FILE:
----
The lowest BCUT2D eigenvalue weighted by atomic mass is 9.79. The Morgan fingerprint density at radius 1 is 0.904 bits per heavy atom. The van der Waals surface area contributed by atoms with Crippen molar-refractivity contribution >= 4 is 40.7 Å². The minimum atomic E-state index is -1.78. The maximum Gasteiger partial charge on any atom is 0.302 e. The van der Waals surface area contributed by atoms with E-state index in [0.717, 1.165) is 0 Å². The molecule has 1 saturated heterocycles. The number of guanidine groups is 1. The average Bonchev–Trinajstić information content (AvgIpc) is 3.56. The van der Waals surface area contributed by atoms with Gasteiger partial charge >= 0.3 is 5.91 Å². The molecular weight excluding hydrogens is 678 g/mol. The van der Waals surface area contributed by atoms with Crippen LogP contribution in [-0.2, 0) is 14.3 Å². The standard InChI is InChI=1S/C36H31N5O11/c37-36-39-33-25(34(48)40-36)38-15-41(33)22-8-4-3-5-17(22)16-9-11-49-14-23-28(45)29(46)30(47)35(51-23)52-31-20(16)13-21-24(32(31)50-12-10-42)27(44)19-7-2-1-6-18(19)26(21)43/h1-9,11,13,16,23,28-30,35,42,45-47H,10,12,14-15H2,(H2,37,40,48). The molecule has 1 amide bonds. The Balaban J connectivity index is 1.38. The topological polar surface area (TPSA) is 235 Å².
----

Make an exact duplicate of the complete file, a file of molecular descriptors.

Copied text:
The lowest BCUT2D eigenvalue weighted by atomic mass is 9.79. The Morgan fingerprint density at radius 1 is 0.904 bits per heavy atom. The van der Waals surface area contributed by atoms with Crippen molar-refractivity contribution >= 4 is 40.7 Å². The minimum atomic E-state index is -1.78. The maximum Gasteiger partial charge on any atom is 0.302 e. The van der Waals surface area contributed by atoms with E-state index in [0.717, 1.165) is 0 Å². The molecule has 1 saturated heterocycles. The number of guanidine groups is 1. The average Bonchev–Trinajstić information content (AvgIpc) is 3.56. The van der Waals surface area contributed by atoms with Gasteiger partial charge >= 0.3 is 5.91 Å². The molecular weight excluding hydrogens is 678 g/mol. The van der Waals surface area contributed by atoms with Crippen LogP contribution in [-0.2, 0) is 14.3 Å². The standard InChI is InChI=1S/C36H31N5O11/c37-36-39-33-25(34(48)40-36)38-15-41(33)22-8-4-3-5-17(22)16-9-11-49-14-23-28(45)29(46)30(47)35(51-23)52-31-20(16)13-21-24(32(31)50-12-10-42)27(44)19-7-2-1-6-18(19)26(21)43/h1-9,11,13,16,23,28-30,35,42,45-47H,10,12,14-15H2,(H2,37,40,48). The molecule has 1 amide bonds. The Balaban J connectivity index is 1.38. The topological polar surface area (TPSA) is 235 Å².